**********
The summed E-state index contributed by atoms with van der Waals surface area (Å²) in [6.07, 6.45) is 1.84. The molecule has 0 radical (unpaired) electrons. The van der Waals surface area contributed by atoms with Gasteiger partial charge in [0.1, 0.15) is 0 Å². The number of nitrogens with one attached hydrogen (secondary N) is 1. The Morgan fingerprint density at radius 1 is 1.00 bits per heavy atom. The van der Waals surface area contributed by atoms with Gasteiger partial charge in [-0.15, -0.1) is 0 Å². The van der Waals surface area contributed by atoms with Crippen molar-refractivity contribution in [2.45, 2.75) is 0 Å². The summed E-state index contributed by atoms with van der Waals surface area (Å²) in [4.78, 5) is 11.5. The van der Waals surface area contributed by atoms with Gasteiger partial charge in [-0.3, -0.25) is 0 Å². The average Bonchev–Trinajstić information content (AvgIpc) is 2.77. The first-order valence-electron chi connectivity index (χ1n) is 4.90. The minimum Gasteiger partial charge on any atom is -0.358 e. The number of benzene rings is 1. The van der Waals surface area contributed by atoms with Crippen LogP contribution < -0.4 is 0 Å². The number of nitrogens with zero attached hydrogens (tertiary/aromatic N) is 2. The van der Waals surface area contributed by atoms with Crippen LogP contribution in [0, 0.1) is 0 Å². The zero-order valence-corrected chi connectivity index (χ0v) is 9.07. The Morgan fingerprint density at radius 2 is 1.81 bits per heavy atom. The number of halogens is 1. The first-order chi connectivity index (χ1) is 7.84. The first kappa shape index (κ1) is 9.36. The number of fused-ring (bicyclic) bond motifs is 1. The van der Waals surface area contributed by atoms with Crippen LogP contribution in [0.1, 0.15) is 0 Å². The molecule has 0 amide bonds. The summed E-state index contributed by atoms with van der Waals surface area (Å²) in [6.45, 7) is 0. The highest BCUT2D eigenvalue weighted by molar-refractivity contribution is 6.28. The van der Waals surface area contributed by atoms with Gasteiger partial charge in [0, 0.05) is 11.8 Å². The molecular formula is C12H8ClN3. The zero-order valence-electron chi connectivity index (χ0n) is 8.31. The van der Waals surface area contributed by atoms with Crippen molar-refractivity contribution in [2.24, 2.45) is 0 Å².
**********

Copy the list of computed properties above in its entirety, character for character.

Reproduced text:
The summed E-state index contributed by atoms with van der Waals surface area (Å²) in [6.07, 6.45) is 1.84. The molecule has 0 radical (unpaired) electrons. The van der Waals surface area contributed by atoms with Gasteiger partial charge in [0.1, 0.15) is 0 Å². The number of nitrogens with one attached hydrogen (secondary N) is 1. The Morgan fingerprint density at radius 1 is 1.00 bits per heavy atom. The van der Waals surface area contributed by atoms with Gasteiger partial charge in [-0.15, -0.1) is 0 Å². The van der Waals surface area contributed by atoms with Crippen molar-refractivity contribution in [2.45, 2.75) is 0 Å². The summed E-state index contributed by atoms with van der Waals surface area (Å²) in [4.78, 5) is 11.5. The van der Waals surface area contributed by atoms with Gasteiger partial charge in [-0.3, -0.25) is 0 Å². The average Bonchev–Trinajstić information content (AvgIpc) is 2.77. The first-order valence-electron chi connectivity index (χ1n) is 4.90. The minimum Gasteiger partial charge on any atom is -0.358 e. The number of benzene rings is 1. The van der Waals surface area contributed by atoms with Crippen LogP contribution < -0.4 is 0 Å². The number of nitrogens with zero attached hydrogens (tertiary/aromatic N) is 2. The van der Waals surface area contributed by atoms with Crippen LogP contribution in [0, 0.1) is 0 Å². The zero-order valence-corrected chi connectivity index (χ0v) is 9.07. The Morgan fingerprint density at radius 2 is 1.81 bits per heavy atom. The number of halogens is 1. The first-order chi connectivity index (χ1) is 7.84. The first kappa shape index (κ1) is 9.36. The number of fused-ring (bicyclic) bond motifs is 1. The van der Waals surface area contributed by atoms with Crippen LogP contribution in [0.1, 0.15) is 0 Å². The molecule has 0 amide bonds. The summed E-state index contributed by atoms with van der Waals surface area (Å²) in [6.45, 7) is 0. The highest BCUT2D eigenvalue weighted by molar-refractivity contribution is 6.28. The van der Waals surface area contributed by atoms with Gasteiger partial charge in [0, 0.05) is 11.8 Å². The molecular formula is C12H8ClN3. The zero-order valence-electron chi connectivity index (χ0n) is 8.31. The van der Waals surface area contributed by atoms with Crippen molar-refractivity contribution in [2.24, 2.45) is 0 Å².